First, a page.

A perfect Alberta day. The sun was shining, a gentle breeze was blowing a tumbleweed down the alley and at a nearby Tim Hortons ,amongst the enraged Albertans relaxing with their morning coffee, Press Attache A Hardon MacKay accepted a double double from the filthy rich Court Painter as they discussed an uncomfortable subject: the growing unpopularity of him as a rich artist and his ever expanding mega studio business.

Court Painter, after a quick costume change,shown  with his feet up on the chair, let out a nervous snort. He is on his third start-up studio and well on his way to being one of the wealthiest artists in Inglewood, if not Calgary.

“Realizing people hate your guts has some value,” he joked. .. with a bull’s eye spit…. in a spittoon …..across the room!

For decades Court Painter has hailed himself a  best example of the art business elite as Angry Alberta’s salvation. The bitumen might be gridlocked, the electorate angry and divided but Court Painter with his entrepreneurial, brand conscious innovative ways seemed to promise a relatively pain-free way out of the mess. His algorithm managed studio produces an endless series of portrait products that keep the political and celebrity economy churning and the gross cultural product climbing. His philanthropic efforts ( although few), were aimed at fixing some of the province’s most vexing art production problems. Government’s art granting role was to stay out of the way except for tax relief and capital infusions for his ever expanding studio enterprises.

Court Painter pictured with international acquaintance playing gin rummy  

Now that consensus is shattering. For the first time in a while, Court Painter’s version of capitalism’s future is a subject of debate among artist competitors and a source of growing angst for the local art business elite. In places such as the oil executive hot tubs and lawyers art filled offices, there is a sense that Court Painter’s kind of capitalism that made the local art scene an economic envy is responsible for the growing inequality and anger that is tearing the latte lapping hipster, digital native and hobby communities apart.

Court Painter with international business partner

Less successful painters  and creatives feel locked out of the local art economic future and Court Painter’s dominance and brand recognition make  him an easy target for those looking for someone to blame.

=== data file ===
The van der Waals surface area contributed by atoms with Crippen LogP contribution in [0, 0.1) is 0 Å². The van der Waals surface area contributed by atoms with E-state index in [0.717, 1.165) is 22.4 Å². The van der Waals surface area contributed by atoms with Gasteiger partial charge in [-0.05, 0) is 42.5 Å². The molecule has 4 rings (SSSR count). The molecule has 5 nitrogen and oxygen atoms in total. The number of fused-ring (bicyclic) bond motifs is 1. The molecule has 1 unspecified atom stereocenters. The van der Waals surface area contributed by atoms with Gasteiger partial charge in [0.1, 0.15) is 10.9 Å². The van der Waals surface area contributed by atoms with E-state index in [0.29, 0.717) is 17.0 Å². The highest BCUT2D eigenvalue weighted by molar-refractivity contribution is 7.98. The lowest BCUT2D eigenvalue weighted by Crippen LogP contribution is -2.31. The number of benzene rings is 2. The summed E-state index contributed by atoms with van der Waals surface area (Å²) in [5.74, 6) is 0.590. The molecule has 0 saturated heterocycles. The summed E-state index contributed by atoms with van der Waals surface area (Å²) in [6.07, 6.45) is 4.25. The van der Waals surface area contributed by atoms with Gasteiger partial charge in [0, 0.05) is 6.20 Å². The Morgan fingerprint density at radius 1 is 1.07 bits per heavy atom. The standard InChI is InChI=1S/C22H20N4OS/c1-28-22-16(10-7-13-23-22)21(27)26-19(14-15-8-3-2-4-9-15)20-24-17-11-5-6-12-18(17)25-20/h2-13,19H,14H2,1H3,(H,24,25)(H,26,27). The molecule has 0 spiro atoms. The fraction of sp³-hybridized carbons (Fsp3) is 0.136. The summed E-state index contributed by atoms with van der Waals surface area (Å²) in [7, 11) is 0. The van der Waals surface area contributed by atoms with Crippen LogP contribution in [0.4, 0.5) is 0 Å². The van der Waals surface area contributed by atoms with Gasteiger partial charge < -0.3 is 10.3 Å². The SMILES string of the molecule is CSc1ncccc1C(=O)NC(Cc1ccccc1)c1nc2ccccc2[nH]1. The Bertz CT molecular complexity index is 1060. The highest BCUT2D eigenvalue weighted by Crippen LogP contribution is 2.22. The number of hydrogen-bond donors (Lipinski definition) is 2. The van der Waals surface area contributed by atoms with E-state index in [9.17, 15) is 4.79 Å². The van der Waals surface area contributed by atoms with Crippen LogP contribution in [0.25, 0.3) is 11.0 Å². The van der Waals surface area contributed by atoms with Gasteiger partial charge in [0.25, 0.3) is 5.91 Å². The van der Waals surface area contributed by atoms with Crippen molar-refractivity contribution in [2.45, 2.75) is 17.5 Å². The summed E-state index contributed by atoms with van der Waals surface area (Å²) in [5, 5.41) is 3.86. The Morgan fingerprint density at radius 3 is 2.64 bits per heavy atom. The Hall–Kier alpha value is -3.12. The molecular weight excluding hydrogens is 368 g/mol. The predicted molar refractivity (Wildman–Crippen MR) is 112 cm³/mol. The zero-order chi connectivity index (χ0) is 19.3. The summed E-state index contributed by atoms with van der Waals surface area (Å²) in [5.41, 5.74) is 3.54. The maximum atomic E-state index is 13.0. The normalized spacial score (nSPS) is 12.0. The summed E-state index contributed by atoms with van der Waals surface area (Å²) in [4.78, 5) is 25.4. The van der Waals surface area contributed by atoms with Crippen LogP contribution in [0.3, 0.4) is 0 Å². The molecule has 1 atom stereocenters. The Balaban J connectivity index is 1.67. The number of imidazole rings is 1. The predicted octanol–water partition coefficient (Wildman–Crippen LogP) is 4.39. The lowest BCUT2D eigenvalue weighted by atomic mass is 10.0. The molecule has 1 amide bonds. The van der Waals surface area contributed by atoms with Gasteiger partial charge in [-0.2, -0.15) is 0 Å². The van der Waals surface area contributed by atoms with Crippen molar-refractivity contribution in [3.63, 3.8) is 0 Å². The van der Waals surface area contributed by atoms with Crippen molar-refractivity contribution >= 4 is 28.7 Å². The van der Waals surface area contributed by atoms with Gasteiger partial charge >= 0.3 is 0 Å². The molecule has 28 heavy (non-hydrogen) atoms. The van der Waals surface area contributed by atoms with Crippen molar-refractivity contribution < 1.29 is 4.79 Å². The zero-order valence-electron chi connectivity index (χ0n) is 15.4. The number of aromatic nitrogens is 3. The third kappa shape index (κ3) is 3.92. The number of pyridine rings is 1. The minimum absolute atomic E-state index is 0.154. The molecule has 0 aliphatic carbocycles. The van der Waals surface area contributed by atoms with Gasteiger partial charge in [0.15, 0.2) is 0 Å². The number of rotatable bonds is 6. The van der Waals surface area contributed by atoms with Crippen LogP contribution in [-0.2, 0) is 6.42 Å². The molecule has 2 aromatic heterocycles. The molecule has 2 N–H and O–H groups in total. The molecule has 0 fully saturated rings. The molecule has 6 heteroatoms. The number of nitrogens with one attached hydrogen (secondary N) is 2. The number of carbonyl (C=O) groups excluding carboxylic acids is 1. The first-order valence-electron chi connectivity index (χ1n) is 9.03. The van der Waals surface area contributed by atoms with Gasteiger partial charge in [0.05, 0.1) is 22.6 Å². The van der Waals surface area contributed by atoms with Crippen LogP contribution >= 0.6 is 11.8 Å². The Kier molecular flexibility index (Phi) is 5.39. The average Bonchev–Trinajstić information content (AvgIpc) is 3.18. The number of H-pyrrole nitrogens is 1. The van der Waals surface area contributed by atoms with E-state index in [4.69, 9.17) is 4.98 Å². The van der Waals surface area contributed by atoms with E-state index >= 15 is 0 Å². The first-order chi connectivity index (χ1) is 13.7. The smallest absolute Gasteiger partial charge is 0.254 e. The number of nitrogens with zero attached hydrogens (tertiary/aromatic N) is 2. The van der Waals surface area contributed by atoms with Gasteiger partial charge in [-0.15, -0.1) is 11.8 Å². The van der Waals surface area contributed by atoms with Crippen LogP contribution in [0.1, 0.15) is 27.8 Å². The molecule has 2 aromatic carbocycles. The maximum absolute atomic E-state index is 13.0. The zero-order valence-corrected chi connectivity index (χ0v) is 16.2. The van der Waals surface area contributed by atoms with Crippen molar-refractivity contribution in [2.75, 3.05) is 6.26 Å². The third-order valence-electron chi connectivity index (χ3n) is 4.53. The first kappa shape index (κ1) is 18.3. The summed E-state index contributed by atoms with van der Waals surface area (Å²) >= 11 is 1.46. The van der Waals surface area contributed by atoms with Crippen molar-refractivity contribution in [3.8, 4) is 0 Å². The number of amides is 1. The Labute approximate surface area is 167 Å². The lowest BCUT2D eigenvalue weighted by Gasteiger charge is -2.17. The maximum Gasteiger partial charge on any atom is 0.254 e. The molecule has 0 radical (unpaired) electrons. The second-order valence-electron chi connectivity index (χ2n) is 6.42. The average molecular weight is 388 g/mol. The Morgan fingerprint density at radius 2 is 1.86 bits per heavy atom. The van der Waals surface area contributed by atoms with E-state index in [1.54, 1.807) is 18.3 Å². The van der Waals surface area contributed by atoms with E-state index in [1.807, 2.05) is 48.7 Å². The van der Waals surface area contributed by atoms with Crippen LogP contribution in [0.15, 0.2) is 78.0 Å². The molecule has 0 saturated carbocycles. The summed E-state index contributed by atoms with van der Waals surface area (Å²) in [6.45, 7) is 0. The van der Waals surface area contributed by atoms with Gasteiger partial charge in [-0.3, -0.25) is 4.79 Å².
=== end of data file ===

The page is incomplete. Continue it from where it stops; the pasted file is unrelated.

“What about me?” a voice joining the conversation mournfully interjected. The voice belonging to a local artist and crank CC (Name available upon request).

As a recent  advocate for democratic art socialism CC railed against “the handful of filthy rich artists” who “control the economic and political life of this city,” and who disproportionately live in Court Painter’s neighbourhood .

Part of CC’s solution was to do what he has always done, yell at successful art executive  A Hardon MacKay and celebrity artist Court Painter (well known as a thoughtful type), under this verbal assault, looked worried that the current path for both his type of art capitalism and Inglewood studio expansion was unsustainable. Boosted by a cryptocurrency spike last year, Court Painter’s net worth had briefly hit $59 billion (this figure was not confirmed since Court Painter is a notorious pathological  fibber), making him the fifth-richest artist in the art world before the currency’s value fell.

The confrontation has become known as the Tiraid at Tims

Without an intervention, the concern was that wealth would continue to pile up in Court Painter’s Inglewood studio vault (illustrated) and the anger and rage in the province would  be far worse than during the accidental NDP years way back when!

Illustration courtesy of Court Painter Wealth Management

This current anger and rage was best expressed by CC (name available upon request) as he was escorted forcefully from the coffee shop yelling…”Court Painter’s brand of unrestrained capitalism is killing my bottom line.”

Photos of CC being escorted out of Tims :courtesy of TMZ